Go out and get Foer’s book for more on this and other random social insights drawn from the beautiful game.

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I would imagine by now most people are aware of my aversion to using ethnic groups as sports mascots and how deeply bewildered I am by the fact that my home town’s football team happens to be the Redskins. I’m not even going to entertain the idea that the name isn’t racist– the very fact there is a debate over if ‘it is or isn’t’ shows the invisibility and disenfranchisement of Native peoples in the United States.

Often I illustrate how offensive this name is by saying something like: “Could you imagine if it were any other minority group? People would be up-in-arms over the San Fran Chinks or the Tri-State Area Jews.”

Tickle me surprised when I find out that there is in fact a Dutch football club nicknamed the Jews. According to Ye Olde Wikipedia:

This nickname for Ajax fans dates back to before World War II, when Amsterdam was home to most of the Netherlands’ 140,000 Jews and the Ajax stadium itself was located near a Jewish neighbourhood. Most Dutch Jews were killed by the Nazis during the occupation, and today very little remains of Amsterdam’s old Jewish quarter. But the tradition at Ajax survived.

The truth of this account is still up for debate.

Sociological Images has an interesting dissection of the appropriation of Israeli political symbols by Ajax fans and this NYT article spotlights some of the more sinister anti-Semitic antics of both rivals and fans. This includes Nazi salutes, people shouting “Hamas! Hamas!” and hissing to imitate the sound of gas entering a death chamber. Let me be the first to say: Keep it classy, European futball fans.

And what of the Ajax fans who are actually Jewish? Well, many of them reportedly find the atmosphere so hostile they are unable to attend matches. Quoth a former member of the board of directors: “A lot of Jews all over the world believe that Ajax fans are proud to call themselves Jews, but it’s a kind of hooliganism.”

The outsider status fans feel by labeling themselves Jews has become a badge of honor, they think of themselves as being part of a distinctly oppressed subculture and gain a sense of group cohesion from that. The only problem is that they aren’t actually members of this oppressed ethnic group and appropriating the symbols and rhetoric of that struggle for the sake of sport is totally . Despite Ajax’s best efforts to nip this thing in the bud (spurned not by the rampant antisemitism, but by a chant calling a star player’s girlfriend a whore), decades of identification can’t be stopped–I mean, honestly, do you expect all those gentiles with the Star of David tattooed on their shoulder to just drop it?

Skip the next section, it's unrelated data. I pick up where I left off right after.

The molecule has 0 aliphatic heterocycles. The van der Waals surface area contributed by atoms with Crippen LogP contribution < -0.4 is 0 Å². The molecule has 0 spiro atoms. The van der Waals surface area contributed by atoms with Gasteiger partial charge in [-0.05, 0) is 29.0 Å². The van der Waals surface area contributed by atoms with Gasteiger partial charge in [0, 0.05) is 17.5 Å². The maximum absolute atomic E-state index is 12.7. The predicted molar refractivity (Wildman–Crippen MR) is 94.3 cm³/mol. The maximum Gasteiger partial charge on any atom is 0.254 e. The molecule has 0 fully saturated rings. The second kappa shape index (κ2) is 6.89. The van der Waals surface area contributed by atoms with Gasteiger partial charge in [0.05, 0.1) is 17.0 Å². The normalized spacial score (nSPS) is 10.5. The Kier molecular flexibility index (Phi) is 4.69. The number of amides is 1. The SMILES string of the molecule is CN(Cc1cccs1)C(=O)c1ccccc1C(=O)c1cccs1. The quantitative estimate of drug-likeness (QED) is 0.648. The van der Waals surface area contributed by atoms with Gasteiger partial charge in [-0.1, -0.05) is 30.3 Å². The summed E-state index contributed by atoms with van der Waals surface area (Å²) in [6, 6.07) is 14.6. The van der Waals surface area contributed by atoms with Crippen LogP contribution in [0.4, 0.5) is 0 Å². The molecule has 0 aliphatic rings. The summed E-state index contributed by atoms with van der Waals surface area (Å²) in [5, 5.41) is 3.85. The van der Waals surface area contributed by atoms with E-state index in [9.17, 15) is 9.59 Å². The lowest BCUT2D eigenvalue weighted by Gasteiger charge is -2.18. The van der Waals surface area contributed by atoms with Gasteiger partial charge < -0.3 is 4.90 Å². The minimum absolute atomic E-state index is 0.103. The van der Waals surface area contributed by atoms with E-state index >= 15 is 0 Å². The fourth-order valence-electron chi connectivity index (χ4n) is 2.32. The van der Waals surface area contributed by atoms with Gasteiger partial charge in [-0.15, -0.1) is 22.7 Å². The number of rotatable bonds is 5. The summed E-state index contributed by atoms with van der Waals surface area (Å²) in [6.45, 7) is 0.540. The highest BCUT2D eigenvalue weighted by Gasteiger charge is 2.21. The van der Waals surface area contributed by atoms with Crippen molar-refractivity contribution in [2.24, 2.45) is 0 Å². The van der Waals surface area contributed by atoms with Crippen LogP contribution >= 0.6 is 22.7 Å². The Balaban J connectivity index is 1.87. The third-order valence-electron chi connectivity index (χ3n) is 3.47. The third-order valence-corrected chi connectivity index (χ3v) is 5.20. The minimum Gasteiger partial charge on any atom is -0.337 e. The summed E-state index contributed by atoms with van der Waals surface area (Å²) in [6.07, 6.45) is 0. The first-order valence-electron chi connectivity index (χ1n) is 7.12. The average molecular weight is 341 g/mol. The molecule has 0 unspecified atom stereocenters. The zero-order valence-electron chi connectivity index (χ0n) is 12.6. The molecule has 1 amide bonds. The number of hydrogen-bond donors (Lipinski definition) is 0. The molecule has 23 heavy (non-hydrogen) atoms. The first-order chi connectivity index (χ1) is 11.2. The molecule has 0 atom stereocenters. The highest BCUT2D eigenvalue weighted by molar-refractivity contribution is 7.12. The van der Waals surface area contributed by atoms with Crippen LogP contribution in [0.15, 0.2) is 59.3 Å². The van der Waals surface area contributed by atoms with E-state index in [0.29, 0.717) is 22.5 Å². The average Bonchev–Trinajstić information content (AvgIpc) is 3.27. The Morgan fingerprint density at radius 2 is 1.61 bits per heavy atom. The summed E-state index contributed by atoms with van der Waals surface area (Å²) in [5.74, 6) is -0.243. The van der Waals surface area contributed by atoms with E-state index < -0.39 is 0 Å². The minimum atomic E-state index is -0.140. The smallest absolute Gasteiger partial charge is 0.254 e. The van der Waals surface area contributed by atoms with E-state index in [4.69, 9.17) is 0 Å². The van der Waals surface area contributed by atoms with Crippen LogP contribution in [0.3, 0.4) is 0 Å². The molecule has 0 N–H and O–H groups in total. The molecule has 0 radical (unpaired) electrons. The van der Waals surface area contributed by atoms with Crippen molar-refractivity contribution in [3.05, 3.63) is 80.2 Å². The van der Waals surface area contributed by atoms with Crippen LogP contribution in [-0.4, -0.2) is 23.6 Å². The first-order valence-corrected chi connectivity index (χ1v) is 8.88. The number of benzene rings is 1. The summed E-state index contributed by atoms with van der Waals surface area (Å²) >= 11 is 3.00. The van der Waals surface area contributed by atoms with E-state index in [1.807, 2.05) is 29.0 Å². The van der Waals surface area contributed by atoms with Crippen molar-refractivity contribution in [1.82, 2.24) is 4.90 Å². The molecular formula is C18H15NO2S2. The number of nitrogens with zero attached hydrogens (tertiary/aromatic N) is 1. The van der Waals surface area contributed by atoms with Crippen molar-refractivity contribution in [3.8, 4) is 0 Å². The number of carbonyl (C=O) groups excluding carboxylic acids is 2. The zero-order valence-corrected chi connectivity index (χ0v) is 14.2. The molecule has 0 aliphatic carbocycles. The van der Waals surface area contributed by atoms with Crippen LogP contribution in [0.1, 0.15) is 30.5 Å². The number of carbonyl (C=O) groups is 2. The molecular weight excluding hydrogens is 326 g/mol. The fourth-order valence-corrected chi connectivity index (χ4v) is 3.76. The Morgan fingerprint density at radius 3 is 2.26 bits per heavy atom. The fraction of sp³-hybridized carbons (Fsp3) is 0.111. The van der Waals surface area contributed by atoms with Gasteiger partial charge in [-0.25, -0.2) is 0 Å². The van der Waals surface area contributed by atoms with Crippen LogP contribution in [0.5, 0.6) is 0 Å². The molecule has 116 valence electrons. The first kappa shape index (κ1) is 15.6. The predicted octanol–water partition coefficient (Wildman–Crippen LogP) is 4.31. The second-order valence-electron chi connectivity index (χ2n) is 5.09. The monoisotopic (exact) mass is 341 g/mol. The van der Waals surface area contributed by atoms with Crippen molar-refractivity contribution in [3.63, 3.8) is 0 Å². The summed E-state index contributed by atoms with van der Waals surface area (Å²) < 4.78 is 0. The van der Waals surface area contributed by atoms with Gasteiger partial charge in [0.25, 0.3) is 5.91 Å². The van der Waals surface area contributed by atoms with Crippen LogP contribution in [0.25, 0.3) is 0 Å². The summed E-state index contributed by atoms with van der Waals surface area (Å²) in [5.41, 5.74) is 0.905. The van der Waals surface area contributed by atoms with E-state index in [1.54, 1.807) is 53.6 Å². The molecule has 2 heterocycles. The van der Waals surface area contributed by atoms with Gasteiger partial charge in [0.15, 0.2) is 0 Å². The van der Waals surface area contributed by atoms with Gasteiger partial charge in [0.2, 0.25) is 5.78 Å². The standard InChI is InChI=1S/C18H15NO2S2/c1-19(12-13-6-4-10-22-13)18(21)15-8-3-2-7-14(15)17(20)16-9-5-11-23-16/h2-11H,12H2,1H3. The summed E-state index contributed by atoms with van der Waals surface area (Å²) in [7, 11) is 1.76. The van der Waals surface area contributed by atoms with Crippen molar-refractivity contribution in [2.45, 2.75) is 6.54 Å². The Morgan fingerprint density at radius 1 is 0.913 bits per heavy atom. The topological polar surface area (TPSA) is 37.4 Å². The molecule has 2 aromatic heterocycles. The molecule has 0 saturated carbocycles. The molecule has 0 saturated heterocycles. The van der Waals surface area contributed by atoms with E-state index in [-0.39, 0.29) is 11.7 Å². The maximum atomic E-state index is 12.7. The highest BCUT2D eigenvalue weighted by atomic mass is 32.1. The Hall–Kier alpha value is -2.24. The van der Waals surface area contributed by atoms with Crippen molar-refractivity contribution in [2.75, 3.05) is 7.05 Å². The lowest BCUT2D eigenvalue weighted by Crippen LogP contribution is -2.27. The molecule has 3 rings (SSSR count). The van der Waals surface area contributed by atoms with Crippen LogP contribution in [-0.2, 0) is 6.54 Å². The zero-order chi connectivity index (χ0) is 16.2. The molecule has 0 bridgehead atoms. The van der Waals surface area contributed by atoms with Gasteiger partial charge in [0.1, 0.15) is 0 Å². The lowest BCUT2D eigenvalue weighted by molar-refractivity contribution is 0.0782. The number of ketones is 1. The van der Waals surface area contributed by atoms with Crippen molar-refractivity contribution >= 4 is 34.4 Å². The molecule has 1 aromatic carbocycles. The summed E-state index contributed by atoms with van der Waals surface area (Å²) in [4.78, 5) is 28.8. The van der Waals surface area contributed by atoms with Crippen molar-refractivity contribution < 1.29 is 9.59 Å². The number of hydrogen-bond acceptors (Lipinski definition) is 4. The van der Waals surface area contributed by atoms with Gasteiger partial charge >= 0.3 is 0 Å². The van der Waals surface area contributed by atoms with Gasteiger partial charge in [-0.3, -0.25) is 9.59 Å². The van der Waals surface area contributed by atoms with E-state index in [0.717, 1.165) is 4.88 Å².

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Earl Stafford is one of 12 children of a Baptist minister.  The Air Force veteran is also the founder of  a successful Fairfax County technology company.  With the historic victory of President-elect Obama, Stafford decided to bring some friends to the inauguration.  (Note to WordPress: “Obama” is no longer a typo.) He dropped $1 million on the Marriott’s “Build Your Own Ball” deal, covering 300 rooms, four suites, and $200,000 of food in a location overlooking the parade route.

So what well-connected political and business leaders are coming?

“…the homeless, battered women, disabled soldiers, and the terminally ill.”

Stafford, who runs a philanthropic organization, will also host a prayer breakfast and a lunch on Martin Luther King Day before the Tuesday inauguration.  Participants won’t pay a dime.  He is working with the Urban League to help identify participants.

My computer is doing weird things and I have to yell at Comcast, again.  So here’s an interview with Stafford and the full feature on it.  And it’s good to see religion inspiring something useful.

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Sometimes you read an opinion piece so incredible, so ludicrous, that you just have to spend the next 10 minutes watching Pac Man in a college library to get your head back on straight.  I’m not talking about Tom Friedman hawking his latest catchphrase, nor some dead-ender propping up an ideology.  I’m talking about monkeys throwing crap at the wall.  I’m talking about Deputy Editor Daniel Henninger’s effort in the Wall Street Journal:

“This year we celebrate the desacralized “holidays” amid what is for many unprecedented economic ruin — fortunes halved, jobs lost, homes foreclosed.  People wonder, What happened? One man’s theory: A nation whose people can’t say “Merry Christmas” is a nation capable of ruining its own economy.”

Quoi?

“One had better explain that.”

The author knows he’s spinning towards Munchkin Land, but continues by walking us through some boilerplate financial crisis narrative.  And then: